• Goals - set clear goals, know what you want to achieve
  • Find the right business partner
  • Plan the venture - under the legal aspects of entering into a joint venture, plan your negotiating tactics
  • Manage the relationship - a good relationship is built on trust, communication, and understanding, all of which take time and effort to develop.

Choosing a partner

If you're thinking about forming a joint venture, then it would be wise to spend some time thinking about your business and what you need in a partner. Be aware of your strengths and weaknesses: know what you can bring to the venture and know what you want from a joint venture partner. You might want to perform a SWOT (strengths, weaknesses, opportunities and threats) analysis to discover whether the potential partners are a good fit.

When assessing a potential partner you should carry out some basic checks, including:

  • Are they financially secure?
  • What is their credit rating? Do they have any credit problems?
  • Are they part of any other joint venture arrangements?
  • What's their management structure?
  • What's their overall performance in their markets and as an employer?
  • What do their suppliers and customers say about them?

Choosing an appropriate partner for your joint venture is very important. You need a partner that complements the strengths and weaknesses of your business and is trustworthy. A good cultural fit is also important, especially if you are entering in to a joint venture with a partner in a different country.

Collaborating with competitors

In general, you can form a jv with any other business, even competitors. Competition law, however, aims to stop collaborations that reduce competition. This applies if you and your joint venture partner(s) would enjoy substantial market power over a long period. Certain types of collaboration such as price-fixing and cartels are not allowed.

The penalties for breaking competition law include:

  • Business fined up to 10% of the worldwide annual turnover and ordered to change practices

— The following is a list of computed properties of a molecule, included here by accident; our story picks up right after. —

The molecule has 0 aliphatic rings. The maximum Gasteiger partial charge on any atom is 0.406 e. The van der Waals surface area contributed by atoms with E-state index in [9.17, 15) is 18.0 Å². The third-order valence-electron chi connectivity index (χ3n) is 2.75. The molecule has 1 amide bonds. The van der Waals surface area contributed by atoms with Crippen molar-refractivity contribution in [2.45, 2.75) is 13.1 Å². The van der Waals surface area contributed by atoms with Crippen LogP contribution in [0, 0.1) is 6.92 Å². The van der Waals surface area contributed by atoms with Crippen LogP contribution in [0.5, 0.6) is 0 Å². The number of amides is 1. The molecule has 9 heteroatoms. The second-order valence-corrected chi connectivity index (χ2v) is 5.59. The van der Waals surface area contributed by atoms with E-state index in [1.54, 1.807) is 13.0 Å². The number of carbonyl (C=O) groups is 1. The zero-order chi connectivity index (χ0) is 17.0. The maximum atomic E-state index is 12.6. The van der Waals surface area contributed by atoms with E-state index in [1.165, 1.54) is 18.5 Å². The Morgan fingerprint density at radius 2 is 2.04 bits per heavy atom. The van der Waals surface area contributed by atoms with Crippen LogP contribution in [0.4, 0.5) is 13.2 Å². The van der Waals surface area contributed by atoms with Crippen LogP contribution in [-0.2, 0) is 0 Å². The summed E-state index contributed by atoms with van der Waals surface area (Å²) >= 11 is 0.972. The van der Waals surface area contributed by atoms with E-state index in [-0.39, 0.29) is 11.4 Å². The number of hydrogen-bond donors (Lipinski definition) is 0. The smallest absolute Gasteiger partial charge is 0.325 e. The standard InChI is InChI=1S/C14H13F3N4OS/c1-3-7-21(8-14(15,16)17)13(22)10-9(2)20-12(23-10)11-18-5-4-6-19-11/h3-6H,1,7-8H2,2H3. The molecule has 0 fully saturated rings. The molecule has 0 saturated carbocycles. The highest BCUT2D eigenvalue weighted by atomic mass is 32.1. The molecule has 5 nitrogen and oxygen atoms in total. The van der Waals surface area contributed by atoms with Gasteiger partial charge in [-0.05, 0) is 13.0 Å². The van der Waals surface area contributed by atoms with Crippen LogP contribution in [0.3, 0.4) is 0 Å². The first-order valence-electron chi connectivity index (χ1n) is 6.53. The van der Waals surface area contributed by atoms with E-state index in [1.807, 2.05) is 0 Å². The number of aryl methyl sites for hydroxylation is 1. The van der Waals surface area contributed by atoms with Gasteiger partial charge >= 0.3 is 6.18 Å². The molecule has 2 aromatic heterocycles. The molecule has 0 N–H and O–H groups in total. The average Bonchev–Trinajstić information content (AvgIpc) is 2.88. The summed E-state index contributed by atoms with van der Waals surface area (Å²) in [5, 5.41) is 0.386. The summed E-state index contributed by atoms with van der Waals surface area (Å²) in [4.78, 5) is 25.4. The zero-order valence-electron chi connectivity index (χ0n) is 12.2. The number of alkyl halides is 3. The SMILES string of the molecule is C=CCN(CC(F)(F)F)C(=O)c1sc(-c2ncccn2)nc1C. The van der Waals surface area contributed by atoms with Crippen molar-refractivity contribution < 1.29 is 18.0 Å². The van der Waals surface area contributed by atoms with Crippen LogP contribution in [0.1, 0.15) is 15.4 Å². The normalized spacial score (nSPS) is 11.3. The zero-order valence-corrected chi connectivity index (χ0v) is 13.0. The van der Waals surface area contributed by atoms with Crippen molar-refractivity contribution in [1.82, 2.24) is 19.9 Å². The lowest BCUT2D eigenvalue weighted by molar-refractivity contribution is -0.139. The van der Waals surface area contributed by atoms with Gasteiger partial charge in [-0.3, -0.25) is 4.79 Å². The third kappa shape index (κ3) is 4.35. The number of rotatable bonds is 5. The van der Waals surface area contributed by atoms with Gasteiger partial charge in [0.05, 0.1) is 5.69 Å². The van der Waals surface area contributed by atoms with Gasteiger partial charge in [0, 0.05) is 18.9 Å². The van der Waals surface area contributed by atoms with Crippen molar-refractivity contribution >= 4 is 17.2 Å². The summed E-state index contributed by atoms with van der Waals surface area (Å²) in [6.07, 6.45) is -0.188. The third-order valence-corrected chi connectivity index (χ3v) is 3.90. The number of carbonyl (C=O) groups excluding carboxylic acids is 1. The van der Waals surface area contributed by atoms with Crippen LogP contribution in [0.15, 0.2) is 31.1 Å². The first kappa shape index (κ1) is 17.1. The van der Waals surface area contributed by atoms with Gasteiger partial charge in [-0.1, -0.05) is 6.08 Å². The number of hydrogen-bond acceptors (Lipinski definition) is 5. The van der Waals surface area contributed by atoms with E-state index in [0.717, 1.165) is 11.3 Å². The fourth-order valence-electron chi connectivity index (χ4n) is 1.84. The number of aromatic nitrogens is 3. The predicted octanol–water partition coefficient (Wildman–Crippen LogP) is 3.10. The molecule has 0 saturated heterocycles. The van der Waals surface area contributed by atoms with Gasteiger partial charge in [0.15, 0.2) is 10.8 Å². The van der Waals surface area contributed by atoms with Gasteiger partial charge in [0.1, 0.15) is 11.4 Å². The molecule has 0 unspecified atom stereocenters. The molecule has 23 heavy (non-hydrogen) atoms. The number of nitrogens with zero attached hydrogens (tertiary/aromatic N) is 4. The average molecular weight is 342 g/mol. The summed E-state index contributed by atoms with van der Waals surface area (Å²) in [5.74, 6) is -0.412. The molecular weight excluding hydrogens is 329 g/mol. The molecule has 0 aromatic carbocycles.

• Individuals engaging in cartel activity can be jailed for up to 5 years
  • Company directors can be disqualified from managing a company for up to 15 years.

If in doubt, seek legal advice before entering into an jv agreement.

A simple joint venture contract

The Clickdocs Joint Venture Agreement is suitable for the simplest form of joint venture where there are no structural changes and the parties remain independent legal entities. Their co-operation is based entirely upon the written contract. Each partner contributes resources to the joint venture, has a specific role and takes a share of the profits.

The venture is for a specific project, for a specific time period. Any party to the agreement can end the joint venture by giving appropriate notice to the other(s). The agreement will also end, automatically, if certain events occur. For example: one of the parties goes into liquidation or administration.

A confidentiality, or non-disclosure agreement, may also be useful if either party will be sharing commercial secrets.


This draft contract is suitable for use in the England, Scotland and Wales by two or more parties wishing to form a business venture. It includes the following clauses:

  • details of the parties
  • purpose of the joint venture
  • term
  • contribution of parties
  • accounts
  • roles
  • management
  • promotion
  • confidentiality
  • bribery and corruption
  • intellectual property rights
  • termination
  • notices
  • arbitration.